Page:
Active Rain January 30, 2009

The Cost of Time and Money (or, J. Philip’s Law of Pricing)

I was inspired by Bill Gassett’s recent posting on why listings expire unsold to share what I tell people when it comes to pricing their homes. Simply put, time costs money and money costs time. The faster you need to sell, the less you’ll get. The more money you want, the longer you’ll have to wait. Let’s take a house that I think will probably sell for $375,000, bearing in mind that in my market, the same house may have sold in 2005 for $475,000 (ouch).

J. Philip's Law of Pricing

Some people are more motivated than others. It need not be duress, they just want to get the show on the road and get packing. These are the people who don’t need their arms twisted about the whole different set of eyeballs their home will get at $399,900 than $409,900. The house shouldn’t take too long to sell. It may not sell the first weekend, but the odds of it getting stale are low.

Others are in hot water. They can’t wait 90 days. They need to tell a collection department (or a judge) that they have a contract on their home in order to hold off a foreclosure proceeding. They may need to price it at $349,900. It might get bid up higher because the market is efficient, but regardless, that will get the people moving on the place. They get less money but they benefit with a faster timetable. Time costs money.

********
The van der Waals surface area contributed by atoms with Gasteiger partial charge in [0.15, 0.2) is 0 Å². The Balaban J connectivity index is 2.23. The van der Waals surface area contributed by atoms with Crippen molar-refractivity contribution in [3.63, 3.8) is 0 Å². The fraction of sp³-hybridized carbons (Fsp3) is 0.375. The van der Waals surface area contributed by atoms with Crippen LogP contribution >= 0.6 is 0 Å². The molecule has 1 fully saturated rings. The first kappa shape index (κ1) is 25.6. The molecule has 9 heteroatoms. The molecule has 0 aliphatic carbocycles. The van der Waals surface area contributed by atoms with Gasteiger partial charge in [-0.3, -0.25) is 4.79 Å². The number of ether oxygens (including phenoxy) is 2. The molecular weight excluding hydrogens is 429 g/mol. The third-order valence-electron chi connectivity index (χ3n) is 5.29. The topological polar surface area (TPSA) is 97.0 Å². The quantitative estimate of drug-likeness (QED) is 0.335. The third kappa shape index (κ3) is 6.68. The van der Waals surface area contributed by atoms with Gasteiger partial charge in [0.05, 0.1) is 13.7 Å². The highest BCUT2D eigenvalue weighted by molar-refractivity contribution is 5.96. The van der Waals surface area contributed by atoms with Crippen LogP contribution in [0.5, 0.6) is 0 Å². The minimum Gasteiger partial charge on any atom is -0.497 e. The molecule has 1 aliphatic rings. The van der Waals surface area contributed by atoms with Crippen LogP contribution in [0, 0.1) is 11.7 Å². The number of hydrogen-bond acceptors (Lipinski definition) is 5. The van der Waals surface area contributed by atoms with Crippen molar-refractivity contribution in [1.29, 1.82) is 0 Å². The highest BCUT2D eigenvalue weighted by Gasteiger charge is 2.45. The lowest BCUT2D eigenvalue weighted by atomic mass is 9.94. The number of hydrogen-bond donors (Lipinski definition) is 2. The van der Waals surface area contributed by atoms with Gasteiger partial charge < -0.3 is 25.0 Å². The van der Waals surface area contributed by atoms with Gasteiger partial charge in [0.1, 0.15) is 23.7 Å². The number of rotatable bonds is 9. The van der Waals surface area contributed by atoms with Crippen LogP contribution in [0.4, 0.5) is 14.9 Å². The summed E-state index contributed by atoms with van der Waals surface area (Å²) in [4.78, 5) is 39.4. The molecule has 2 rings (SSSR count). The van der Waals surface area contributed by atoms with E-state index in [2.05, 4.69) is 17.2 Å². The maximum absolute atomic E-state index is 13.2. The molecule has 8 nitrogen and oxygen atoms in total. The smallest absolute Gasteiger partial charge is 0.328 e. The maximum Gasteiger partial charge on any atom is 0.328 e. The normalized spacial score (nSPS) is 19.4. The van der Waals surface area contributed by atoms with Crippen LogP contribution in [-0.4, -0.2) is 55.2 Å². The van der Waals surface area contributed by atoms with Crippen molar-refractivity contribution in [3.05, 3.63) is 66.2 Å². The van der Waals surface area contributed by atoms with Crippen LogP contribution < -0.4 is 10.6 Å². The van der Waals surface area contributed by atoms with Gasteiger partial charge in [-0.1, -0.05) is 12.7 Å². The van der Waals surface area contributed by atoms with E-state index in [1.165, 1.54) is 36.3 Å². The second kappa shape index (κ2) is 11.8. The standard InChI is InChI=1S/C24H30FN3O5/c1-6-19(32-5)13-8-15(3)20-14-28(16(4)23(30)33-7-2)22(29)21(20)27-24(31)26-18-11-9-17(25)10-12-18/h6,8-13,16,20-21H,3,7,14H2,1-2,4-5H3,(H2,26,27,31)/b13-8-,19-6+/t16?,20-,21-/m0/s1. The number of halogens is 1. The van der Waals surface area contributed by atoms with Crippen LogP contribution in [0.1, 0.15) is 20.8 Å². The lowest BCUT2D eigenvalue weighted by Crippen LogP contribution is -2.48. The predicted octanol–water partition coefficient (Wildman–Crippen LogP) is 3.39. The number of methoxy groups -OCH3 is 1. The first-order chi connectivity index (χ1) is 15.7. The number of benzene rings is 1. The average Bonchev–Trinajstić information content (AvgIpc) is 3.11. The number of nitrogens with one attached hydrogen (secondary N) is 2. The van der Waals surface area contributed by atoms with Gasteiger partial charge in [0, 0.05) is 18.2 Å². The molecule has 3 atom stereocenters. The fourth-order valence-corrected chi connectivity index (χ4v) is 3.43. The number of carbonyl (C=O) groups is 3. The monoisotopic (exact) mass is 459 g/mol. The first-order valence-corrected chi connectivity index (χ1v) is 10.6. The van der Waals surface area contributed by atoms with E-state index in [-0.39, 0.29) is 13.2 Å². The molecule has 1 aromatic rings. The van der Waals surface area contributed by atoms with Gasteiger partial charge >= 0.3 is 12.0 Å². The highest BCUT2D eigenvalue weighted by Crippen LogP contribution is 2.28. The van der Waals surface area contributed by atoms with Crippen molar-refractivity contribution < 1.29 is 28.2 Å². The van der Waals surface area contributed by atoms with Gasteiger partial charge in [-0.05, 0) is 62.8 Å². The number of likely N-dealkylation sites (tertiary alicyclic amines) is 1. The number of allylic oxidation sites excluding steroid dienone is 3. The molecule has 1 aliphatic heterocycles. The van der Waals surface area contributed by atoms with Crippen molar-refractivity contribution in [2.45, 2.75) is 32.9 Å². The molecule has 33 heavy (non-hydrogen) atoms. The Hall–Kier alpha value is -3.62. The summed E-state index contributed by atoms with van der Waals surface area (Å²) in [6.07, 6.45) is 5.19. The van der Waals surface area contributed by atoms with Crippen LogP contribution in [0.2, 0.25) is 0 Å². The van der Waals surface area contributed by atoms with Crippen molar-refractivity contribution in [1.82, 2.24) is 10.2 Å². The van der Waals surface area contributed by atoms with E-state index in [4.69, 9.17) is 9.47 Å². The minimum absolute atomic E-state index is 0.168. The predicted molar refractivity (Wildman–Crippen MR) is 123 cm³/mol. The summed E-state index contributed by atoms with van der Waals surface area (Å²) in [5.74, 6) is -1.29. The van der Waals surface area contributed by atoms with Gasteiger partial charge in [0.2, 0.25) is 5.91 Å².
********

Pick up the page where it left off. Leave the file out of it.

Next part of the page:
The last group isn’t motivated by time so much as they are on money. For one reason or another, they want to hold out for their price. Let’s suppose these people want $400,000 or more. They might be stubborn, egotistical, or just in doubt about the true conditions of the economy. Or, they might just be of a more speculative mindset and believe that there is one special buyer out there that might pay them a premium for the place because of scarcity or condition. They might be right, but these clients will have to be prepared to wait longer than most of their peers. Again, time is paid for in money, but money’s cost is more time.

If the latter group is educated by their experience after a month or two, they’ll reduce their price. Some don’t get it and are on their 3rd broker in 2 years. Sometimes they will get an offer from that one special buyer but there’s no guarantee that the appraiser will agree, and that is a discussion for another day. If higher-priced people know in advance that they’ll have to wait, they should have less of a problem with a higher commission, a longer listing contract, or both.

It is an immutable dynamic in my experience, and if explained to sellers in advance, it saves me from being blamed for poor price advice, or, worse, priming the pump for another broker later on.